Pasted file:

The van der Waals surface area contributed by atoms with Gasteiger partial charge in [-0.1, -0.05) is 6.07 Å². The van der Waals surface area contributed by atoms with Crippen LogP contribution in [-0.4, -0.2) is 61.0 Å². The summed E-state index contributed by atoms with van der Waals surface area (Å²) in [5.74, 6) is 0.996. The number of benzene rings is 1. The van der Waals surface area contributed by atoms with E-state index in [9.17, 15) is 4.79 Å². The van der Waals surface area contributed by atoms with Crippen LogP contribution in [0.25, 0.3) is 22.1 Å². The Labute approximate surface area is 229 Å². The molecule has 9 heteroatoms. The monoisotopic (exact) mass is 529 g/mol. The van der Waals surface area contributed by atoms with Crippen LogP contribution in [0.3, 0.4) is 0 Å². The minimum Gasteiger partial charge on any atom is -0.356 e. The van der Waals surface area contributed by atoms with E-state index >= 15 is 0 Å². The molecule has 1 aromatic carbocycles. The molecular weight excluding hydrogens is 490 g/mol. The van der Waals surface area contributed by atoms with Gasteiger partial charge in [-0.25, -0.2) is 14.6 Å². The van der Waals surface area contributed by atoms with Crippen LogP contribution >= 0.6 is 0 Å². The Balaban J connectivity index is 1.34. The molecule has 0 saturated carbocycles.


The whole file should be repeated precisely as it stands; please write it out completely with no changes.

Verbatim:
The van der Waals surface area contributed by atoms with Gasteiger partial charge in [-0.1, -0.05) is 6.07 Å². The van der Waals surface area contributed by atoms with Crippen LogP contribution in [-0.4, -0.2) is 61.0 Å². The summed E-state index contributed by atoms with van der Waals surface area (Å²) in [5.74, 6) is 0.996. The number of benzene rings is 1. The van der Waals surface area contributed by atoms with E-state index in [9.17, 15) is 4.79 Å². The van der Waals surface area contributed by atoms with Crippen LogP contribution in [0.25, 0.3) is 22.1 Å². The Labute approximate surface area is 229 Å². The molecule has 9 heteroatoms. The monoisotopic (exact) mass is 529 g/mol. The van der Waals surface area contributed by atoms with Crippen LogP contribution in [0.3, 0.4) is 0 Å². The minimum Gasteiger partial charge on any atom is -0.356 e. The van der Waals surface area contributed by atoms with E-state index >= 15 is 0 Å². The molecule has 1 aromatic carbocycles. The molecular weight excluding hydrogens is 490 g/mol. The van der Waals surface area contributed by atoms with Gasteiger partial charge in [-0.25, -0.2) is 14.6 Å². The van der Waals surface area contributed by atoms with Crippen LogP contribution >= 0.6 is 0 Å². The Balaban J connectivity index is 1.34. The molecule has 0 saturated carbocycles.